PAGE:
To build its EV yard spotter fleet, Hirschbach has partnered with Orange EV. The manufacturer’s e-Triever electric terminal trucks are Class 8 DOT on-road models rated for 81,000 lbs. GCWR. Available in 4×2 and 6×2 axle configurations, the trucks have a standard 122-inch wheelbase. Capable of speeds up to 25 MPH, the vehicles feature brushless induction motors and can be equipped with batteries sized to meet an operation’s needs.

“Orange EV was the first notable provider of electric yard spotters,” Lage said. “They are currently our technology partner because they have been a leader in this space and consistent in responding to our company, especially as we work with local government agencies and our customers. We have also visited the manufacturing plants of two other OEMs and plan to stay up on EV developments from all suppliers.”

Hirschbach_Lineage_OEV-2023-1400

Lage went on to say that it’s been challenging to commercialize electric yard spotters, so the business case for the EVs at Hirschbach is built on a carefully calculated analysis of costs and other benefits. “Electric spotters can cost more than twice that for a diesel model,” Lage said. “However, if you look beyond price and even the cost of electricity compared to fuel, there a several factors that go into the ROI for EVs.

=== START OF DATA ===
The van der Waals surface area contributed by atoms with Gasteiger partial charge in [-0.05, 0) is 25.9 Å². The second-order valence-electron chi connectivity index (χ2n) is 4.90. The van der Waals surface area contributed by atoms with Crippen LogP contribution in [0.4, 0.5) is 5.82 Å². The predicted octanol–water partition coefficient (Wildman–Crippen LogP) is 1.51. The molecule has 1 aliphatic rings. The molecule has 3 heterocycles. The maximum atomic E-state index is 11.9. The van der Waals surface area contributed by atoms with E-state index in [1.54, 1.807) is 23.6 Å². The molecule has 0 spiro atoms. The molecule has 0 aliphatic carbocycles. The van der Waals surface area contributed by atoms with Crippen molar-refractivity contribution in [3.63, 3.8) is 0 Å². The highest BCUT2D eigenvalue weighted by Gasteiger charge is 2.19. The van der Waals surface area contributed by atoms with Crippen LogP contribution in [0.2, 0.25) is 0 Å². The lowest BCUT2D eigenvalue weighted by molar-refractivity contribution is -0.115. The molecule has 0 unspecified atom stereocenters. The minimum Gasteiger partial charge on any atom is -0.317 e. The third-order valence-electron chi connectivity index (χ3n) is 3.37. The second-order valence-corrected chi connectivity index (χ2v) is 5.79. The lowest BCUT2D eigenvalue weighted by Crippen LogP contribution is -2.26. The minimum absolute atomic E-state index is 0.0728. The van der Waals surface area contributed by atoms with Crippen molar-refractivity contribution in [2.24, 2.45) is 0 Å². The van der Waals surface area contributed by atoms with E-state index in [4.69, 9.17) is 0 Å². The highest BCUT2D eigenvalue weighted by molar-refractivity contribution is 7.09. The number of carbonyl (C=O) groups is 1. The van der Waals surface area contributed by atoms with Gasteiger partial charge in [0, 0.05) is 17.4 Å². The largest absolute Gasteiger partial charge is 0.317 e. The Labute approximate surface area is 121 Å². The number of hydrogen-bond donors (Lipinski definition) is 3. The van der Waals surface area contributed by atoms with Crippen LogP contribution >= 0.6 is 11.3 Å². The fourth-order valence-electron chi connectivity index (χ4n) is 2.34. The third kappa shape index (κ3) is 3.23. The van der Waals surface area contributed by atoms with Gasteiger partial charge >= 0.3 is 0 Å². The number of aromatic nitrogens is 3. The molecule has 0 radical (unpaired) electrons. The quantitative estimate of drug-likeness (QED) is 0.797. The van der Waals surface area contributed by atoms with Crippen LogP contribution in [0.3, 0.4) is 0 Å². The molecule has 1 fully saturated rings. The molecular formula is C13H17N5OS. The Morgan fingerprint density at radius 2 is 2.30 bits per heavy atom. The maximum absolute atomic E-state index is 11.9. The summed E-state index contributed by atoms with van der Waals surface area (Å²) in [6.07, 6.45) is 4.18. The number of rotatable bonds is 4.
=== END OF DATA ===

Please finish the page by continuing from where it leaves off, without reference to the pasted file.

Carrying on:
“In our operation, electric spotters have an anticipated lifecycle of ten years versus three to four years for diesel powered units,” Lage explained further. “In addition, with about one-third fewer parts, service is less frequent and time-consuming. Reducing downtime is important when electric yard trucks need to operate up to 20 hours a day, six days a week. And with better uptime, in some locations and operations that can mean needing fewer trucks.”

Lage also pointed out that due to their quieter and cleaner operation, electric spotters can help overcome part of the challenge finding and retaining drivers. “Less noise and the absence of diesel emissions leads to greater driver satisfaction,” he said. “Our drivers are very positive about the Orange EV spotters because they are much quieter than diesel models and eliminate fumes.”